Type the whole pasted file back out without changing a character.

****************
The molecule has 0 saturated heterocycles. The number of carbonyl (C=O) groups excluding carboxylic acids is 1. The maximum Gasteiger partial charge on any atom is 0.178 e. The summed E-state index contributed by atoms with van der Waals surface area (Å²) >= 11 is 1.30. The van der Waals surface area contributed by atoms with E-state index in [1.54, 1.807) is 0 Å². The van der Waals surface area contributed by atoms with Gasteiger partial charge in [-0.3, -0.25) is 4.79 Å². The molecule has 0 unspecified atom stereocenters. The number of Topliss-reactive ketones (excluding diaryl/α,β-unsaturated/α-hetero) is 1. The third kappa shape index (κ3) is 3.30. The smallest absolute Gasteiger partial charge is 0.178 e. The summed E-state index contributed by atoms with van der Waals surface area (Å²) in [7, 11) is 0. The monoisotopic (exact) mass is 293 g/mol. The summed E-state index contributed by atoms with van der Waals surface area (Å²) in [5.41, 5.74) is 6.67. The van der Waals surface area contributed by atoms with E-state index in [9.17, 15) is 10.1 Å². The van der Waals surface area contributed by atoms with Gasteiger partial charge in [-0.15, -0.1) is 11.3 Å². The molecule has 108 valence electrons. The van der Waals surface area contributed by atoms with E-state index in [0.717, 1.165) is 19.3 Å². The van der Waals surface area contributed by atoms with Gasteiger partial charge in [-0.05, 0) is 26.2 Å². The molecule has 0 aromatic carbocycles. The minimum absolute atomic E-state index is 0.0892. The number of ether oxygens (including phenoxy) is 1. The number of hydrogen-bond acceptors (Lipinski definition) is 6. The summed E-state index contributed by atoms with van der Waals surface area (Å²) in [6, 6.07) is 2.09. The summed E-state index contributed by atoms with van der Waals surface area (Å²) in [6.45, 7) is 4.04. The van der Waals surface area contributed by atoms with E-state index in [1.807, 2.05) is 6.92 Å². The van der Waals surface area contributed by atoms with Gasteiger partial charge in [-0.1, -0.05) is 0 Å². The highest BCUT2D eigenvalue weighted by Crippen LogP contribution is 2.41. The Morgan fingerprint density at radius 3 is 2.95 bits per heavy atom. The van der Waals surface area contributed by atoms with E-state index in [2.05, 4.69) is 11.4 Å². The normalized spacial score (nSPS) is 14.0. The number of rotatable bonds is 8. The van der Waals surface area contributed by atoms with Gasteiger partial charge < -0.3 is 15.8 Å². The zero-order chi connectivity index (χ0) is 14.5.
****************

The molecule has 0 saturated heterocycles. The number of carbonyl (C=O) groups excluding carboxylic acids is 1. The maximum Gasteiger partial charge on any atom is 0.178 e. The summed E-state index contributed by atoms with van der Waals surface area (Å²) >= 11 is 1.30. The van der Waals surface area contributed by atoms with E-state index in [1.54, 1.807) is 0 Å². The van der Waals surface area contributed by atoms with Gasteiger partial charge in [-0.3, -0.25) is 4.79 Å². The molecule has 0 unspecified atom stereocenters. The number of Topliss-reactive ketones (excluding diaryl/α,β-unsaturated/α-hetero) is 1. The third kappa shape index (κ3) is 3.30. The smallest absolute Gasteiger partial charge is 0.178 e. The summed E-state index contributed by atoms with van der Waals surface area (Å²) in [7, 11) is 0. The monoisotopic (exact) mass is 293 g/mol. The summed E-state index contributed by atoms with van der Waals surface area (Å²) in [5.41, 5.74) is 6.67. The van der Waals surface area contributed by atoms with E-state index in [9.17, 15) is 10.1 Å². The van der Waals surface area contributed by atoms with Gasteiger partial charge in [-0.15, -0.1) is 11.3 Å². The molecule has 108 valence electrons. The van der Waals surface area contributed by atoms with E-state index in [0.717, 1.165) is 19.3 Å². The van der Waals surface area contributed by atoms with Gasteiger partial charge in [-0.05, 0) is 26.2 Å². The molecule has 0 aromatic carbocycles. The minimum absolute atomic E-state index is 0.0892. The number of ether oxygens (including phenoxy) is 1. The number of hydrogen-bond acceptors (Lipinski definition) is 6. The summed E-state index contributed by atoms with van der Waals surface area (Å²) in [6, 6.07) is 2.09. The summed E-state index contributed by atoms with van der Waals surface area (Å²) in [6.45, 7) is 4.04. The van der Waals surface area contributed by atoms with E-state index in [1.807, 2.05) is 6.92 Å². The van der Waals surface area contributed by atoms with Gasteiger partial charge in [-0.1, -0.05) is 0 Å². The highest BCUT2D eigenvalue weighted by Crippen LogP contribution is 2.41. The Morgan fingerprint density at radius 3 is 2.95 bits per heavy atom. The van der Waals surface area contributed by atoms with E-state index in [2.05, 4.69) is 11.4 Å². The normalized spacial score (nSPS) is 14.0. The number of rotatable bonds is 8. The van der Waals surface area contributed by atoms with Gasteiger partial charge < -0.3 is 15.8 Å². The zero-order chi connectivity index (χ0) is 14.5.